Australia's Prime Minister will close a loophole that exempts politicians and judges from rules against sexual harassment at work.
The move comes as Prime Minister Scott Morrison faces criticism over his Government's handling of a string of sex abuse scandals.
According to ABC News, Morrison told reporters on Thursday his government will begin work to reconstruct Australia's sexual discrimination laws so they can hold members of parliament, judges and public servants to account.
"Sexual harassment is unacceptable," Morrison said.
"It's not only immoral and despicable and even criminal but… it denies Australians, especially women, not just their personal security but their economic security by not being safe at work."
Currently, Australian members of parliament, judges, public servants and some employers of volunteers are exempt from complaints concerning gender discrimination in the workplace due to a legal loophole.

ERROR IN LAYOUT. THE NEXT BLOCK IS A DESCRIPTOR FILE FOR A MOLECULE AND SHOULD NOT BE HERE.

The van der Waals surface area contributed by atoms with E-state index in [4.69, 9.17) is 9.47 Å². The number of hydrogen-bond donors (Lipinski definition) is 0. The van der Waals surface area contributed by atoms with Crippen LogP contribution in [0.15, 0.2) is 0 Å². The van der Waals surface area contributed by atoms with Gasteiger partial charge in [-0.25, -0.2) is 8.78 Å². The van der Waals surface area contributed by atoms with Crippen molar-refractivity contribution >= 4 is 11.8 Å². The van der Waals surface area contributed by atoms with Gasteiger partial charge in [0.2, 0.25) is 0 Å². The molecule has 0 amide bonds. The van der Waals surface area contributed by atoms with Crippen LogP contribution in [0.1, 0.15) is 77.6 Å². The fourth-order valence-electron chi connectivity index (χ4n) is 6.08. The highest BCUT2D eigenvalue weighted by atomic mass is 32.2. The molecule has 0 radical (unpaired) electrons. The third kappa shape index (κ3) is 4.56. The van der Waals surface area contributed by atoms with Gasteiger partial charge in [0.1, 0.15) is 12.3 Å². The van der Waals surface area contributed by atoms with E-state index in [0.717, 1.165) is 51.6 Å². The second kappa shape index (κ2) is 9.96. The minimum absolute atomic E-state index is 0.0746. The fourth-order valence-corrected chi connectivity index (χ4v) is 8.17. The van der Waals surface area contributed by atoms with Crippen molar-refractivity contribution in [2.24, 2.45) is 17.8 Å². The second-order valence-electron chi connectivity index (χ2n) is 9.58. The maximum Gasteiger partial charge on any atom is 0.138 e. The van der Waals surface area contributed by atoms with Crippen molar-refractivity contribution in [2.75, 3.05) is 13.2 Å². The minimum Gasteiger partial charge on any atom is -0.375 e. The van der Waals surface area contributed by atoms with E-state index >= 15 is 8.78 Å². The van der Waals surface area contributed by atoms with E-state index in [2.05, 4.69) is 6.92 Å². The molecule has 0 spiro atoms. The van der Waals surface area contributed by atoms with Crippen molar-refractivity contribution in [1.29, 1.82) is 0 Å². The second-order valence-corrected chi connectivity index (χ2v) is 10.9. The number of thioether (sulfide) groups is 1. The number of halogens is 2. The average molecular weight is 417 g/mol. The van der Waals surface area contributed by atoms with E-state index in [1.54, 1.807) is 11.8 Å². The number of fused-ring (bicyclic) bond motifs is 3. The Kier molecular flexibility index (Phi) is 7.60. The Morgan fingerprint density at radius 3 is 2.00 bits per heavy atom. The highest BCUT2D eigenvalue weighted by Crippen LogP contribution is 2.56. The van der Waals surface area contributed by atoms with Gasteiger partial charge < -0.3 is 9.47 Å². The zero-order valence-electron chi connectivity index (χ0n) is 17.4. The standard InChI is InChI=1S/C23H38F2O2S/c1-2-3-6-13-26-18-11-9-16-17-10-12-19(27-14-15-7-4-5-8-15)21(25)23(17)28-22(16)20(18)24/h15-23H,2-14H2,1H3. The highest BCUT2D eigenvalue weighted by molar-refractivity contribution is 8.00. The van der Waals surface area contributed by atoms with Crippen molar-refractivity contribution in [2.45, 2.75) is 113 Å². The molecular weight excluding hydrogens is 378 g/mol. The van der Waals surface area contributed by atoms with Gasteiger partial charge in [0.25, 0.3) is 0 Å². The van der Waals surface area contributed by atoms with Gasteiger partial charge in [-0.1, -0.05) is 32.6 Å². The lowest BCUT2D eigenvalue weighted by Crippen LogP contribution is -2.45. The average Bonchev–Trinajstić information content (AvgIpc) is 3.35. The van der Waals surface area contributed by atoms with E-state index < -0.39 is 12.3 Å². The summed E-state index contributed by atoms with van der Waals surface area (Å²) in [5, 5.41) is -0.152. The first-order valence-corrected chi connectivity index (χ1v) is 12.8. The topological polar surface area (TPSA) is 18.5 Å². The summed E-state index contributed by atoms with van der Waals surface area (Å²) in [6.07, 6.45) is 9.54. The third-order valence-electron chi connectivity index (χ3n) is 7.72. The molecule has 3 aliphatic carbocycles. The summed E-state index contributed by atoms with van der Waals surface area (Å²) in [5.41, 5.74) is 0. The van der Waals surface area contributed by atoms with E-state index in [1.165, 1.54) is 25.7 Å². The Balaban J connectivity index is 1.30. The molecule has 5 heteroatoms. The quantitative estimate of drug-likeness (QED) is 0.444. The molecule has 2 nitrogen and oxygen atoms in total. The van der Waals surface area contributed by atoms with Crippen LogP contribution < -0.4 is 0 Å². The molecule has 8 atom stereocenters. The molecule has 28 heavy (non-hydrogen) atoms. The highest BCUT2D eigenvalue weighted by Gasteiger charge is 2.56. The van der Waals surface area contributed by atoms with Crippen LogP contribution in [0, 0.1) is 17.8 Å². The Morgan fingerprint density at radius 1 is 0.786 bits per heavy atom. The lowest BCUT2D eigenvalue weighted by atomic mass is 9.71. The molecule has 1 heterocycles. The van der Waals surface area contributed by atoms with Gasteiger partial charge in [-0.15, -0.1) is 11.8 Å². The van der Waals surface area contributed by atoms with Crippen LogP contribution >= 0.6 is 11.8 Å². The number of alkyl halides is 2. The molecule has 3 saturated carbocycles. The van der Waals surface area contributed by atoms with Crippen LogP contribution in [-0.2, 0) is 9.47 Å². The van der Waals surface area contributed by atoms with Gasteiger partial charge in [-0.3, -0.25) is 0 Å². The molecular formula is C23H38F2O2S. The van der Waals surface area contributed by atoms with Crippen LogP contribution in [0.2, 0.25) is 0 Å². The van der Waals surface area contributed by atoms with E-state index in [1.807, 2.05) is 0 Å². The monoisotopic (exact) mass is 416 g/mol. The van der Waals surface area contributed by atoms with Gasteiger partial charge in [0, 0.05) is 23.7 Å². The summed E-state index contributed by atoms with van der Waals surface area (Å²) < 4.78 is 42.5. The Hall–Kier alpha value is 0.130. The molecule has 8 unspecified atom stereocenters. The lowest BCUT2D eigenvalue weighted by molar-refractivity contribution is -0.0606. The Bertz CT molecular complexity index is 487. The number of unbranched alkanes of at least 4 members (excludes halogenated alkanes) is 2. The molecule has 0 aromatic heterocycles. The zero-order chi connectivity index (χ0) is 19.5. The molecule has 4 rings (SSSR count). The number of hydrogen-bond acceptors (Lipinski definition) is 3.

The loophole says they are technically not the complainant's employer, therefore excused from the complaint. Despite this, they can still be criminally charged over sexual harassment or abuse.
Morrison said the legal change proposed will ensure everyone is "on as much of a playing field as possible."
The Government also plans to extend the amount of time in which a complainant can report an incident from six months to two years.
The changes were in response to recommendations made by the "Respect@Work" report which was handed down more than a year ago after a national enquiry into sexual harassment.
Morrison has faced criticism for failing to act on the report's recommendations for more than a year. On Thursday he rejected this criticism and said he would adopt all 55 recommendations.
The announcement follows a series of sex abuse allegations including one in February where a former Liberal staffer alleged she was raped by another Liberal Party staffer inside a parliamentary office.
In March Christian Porter identified himself to be the minister at the centre of a 1988 rape allegation.
The allegations sparked scrutiny of Morrison's government and nationwide protests against sexual abuse and harassment of women.